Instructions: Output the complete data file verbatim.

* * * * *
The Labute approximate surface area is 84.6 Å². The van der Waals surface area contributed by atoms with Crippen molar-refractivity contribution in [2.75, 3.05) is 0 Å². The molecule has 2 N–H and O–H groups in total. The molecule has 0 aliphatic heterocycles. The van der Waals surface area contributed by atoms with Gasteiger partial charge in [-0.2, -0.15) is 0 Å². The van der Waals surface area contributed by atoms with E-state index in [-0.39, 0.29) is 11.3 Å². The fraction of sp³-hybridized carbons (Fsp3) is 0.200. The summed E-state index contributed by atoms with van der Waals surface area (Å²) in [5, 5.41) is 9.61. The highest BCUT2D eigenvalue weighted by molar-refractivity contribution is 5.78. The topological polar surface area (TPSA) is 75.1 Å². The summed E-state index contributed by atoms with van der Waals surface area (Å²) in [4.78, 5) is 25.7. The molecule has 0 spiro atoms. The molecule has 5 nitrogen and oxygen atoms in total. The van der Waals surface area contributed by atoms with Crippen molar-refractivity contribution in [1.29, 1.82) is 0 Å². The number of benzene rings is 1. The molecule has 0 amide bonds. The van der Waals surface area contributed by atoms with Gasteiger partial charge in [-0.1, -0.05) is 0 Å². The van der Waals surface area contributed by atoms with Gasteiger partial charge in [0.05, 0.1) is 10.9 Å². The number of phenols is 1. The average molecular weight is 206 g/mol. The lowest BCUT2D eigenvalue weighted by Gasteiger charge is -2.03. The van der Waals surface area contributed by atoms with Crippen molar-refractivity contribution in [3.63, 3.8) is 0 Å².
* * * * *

The Labute approximate surface area is 84.6 Å². The van der Waals surface area contributed by atoms with Crippen molar-refractivity contribution in [2.75, 3.05) is 0 Å². The molecule has 2 N–H and O–H groups in total. The molecule has 0 aliphatic heterocycles. The van der Waals surface area contributed by atoms with Gasteiger partial charge in [-0.2, -0.15) is 0 Å². The van der Waals surface area contributed by atoms with E-state index in [-0.39, 0.29) is 11.3 Å². The fraction of sp³-hybridized carbons (Fsp3) is 0.200. The summed E-state index contributed by atoms with van der Waals surface area (Å²) in [5, 5.41) is 9.61. The highest BCUT2D eigenvalue weighted by molar-refractivity contribution is 5.78. The topological polar surface area (TPSA) is 75.1 Å². The summed E-state index contributed by atoms with van der Waals surface area (Å²) in [4.78, 5) is 25.7. The molecule has 0 spiro atoms. The molecule has 5 nitrogen and oxygen atoms in total. The van der Waals surface area contributed by atoms with Crippen molar-refractivity contribution in [1.29, 1.82) is 0 Å². The number of benzene rings is 1. The molecule has 0 amide bonds. The van der Waals surface area contributed by atoms with Gasteiger partial charge in [-0.1, -0.05) is 0 Å². The van der Waals surface area contributed by atoms with Gasteiger partial charge in [0.05, 0.1) is 10.9 Å². The number of phenols is 1. The average molecular weight is 206 g/mol. The lowest BCUT2D eigenvalue weighted by Gasteiger charge is -2.03. The van der Waals surface area contributed by atoms with Crippen molar-refractivity contribution in [3.63, 3.8) is 0 Å².